States have a long way to go in modernizing their applications, according to data the National Association of State Chief Information Officers shared at its midyear conference Tuesday.
NASCIO offered a preview of survey data to be published this summer, showing so far that 40% of states don’t keep detailed inventories of the software they’re using. In many states, those software catalogs exceed 1,000 applications, used for everything from processing tax payments to specialized functions used by a single office.
And while 50% of surveyed states reported that they need to modernize their application portfolios, 55% reported they either don’t have a strategy or are still considering one. When asked whether he was surprised by the great number of states that reported not having a strategy for application modernization, Pennsylvania CIO John MacMillan said: “No, and the rest are lying.”
‘You need a way’
Jon Fyffe, a business development manager with VMware, which is helping NASCIO publish the survey, said states’ application portfolios “represent the single largest opportunity for modernization that exists in all of government.”
“If you don’t have really detailed information about that application, where it resides, what it connects to, if it can be supported, how much risk it has, has it been inventoried, you don’t know whether to retire it, whether to rehost it or renew it,” Fyffe told StateScoop.
MacMillan, who addressed the conference with a stream-of-consciousness presentation, said there’s “there’s a fundamental problem with how business services are automated in the United States.”
“You need a way of sorting through how to guide the investment,” MacMillan said. “It will cost gazillions of dollars to modernize all the applications.” MacMillan also said people usually frame the problem wrongly: “It’s actually data modernization, not application modernization.”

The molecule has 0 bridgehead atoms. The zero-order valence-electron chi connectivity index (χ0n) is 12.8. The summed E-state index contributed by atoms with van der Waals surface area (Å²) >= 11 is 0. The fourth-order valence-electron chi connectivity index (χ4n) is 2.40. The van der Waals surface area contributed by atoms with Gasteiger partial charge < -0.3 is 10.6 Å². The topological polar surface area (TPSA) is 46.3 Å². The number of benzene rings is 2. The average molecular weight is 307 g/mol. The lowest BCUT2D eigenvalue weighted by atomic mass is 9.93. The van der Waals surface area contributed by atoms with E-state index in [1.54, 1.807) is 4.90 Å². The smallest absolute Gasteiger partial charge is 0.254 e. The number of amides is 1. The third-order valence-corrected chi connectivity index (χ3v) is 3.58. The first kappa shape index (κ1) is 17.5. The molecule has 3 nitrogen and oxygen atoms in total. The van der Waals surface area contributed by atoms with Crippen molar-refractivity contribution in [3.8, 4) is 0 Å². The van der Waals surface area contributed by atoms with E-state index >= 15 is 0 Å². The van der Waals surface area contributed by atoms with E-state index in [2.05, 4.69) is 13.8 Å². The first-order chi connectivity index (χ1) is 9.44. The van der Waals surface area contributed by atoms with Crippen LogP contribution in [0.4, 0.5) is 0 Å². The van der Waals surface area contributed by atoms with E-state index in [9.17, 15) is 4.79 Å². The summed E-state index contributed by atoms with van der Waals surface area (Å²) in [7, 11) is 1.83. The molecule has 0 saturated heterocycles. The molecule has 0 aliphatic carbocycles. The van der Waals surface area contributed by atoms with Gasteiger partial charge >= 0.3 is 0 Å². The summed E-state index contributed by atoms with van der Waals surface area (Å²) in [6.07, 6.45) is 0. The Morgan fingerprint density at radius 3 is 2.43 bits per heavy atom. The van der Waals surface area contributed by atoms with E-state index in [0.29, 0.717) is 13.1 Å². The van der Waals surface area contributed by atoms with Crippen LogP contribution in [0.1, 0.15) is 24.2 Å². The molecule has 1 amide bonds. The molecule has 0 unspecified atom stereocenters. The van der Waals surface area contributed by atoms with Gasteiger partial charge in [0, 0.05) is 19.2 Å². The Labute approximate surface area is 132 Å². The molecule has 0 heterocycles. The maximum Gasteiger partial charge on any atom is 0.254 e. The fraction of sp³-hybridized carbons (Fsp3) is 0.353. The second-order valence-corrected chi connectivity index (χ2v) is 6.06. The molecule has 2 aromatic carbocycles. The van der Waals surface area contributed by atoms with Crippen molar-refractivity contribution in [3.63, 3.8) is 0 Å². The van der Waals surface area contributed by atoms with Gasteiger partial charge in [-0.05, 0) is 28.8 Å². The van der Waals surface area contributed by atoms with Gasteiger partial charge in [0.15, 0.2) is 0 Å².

He also urged the audience to consider how they’ll go about developing a cohesive statewide strategy. (Fyffe told StateScoop that while Pennsylvania isn’t “as mature as some states” in its application modernization efforts, it’s done especially well at “risk profiling” and “getting agencies to work together.”)
“How do you undo that with one enterprisewide strategy?” MacMillan said in reference to the challenge of meddling administrators who frequently find unmet requirements in state IT projects. “How do you get 47 agency boards and commissions to move in the same direction? Anybody have free will in their state?”
In surveying its members, NASCIO found that states’ top challenge in managing application portfolios is finding professionals who know how to work with the older codebases their applications rely on. MacMillan said Pennsylvania last year modernized a banking and securities oversight platform that only one state employee knew how to update.
“It was written in risky application code from a company that no longer exists,” MacMillan said. “That was super risky. It was a people risk because we had one person who knew how to write the code, upgrade the code, change the code.”
MacMillan called that particular scenario a “two-dollar problem,” because if that worker’s spouse buys a two-dollar lottery ticket and wins (state employees themselves are prohibited from playing the lottery in Pennsylvania), he or she won’t be coming into work on Monday. (Herb Thompson, a VMware executive and former Wisconsin deputy CIO, interjected that in his state, a lottery ticket only costs $1, potentially doubling such a risk.)
Much of MacMillan’s presentation consisted of questions posed to the audience. When asked for answers to his questions after the presentation, he told StateScoop, “there isn’t one right answer,” but gave some general advice anyway: “Understand your strengths, understand your inventory, embrace decision-making, understand that there’s going to be compromise and not everybody’s going to be happy about it.”
But when one audience member asked whether constituents ought not to be consulted more frequently when states are designing applications, MacMillan dispelled yet another misconception.
“The vast majority of applications aren’t meant for citizens,” he said. “They’re meant for programs. And I think you’re suggesting that we fundamentally rethink how business processes are automated across all levels of government in the United States. And it starts with a common identity, and everybody should have a chip in their neck.”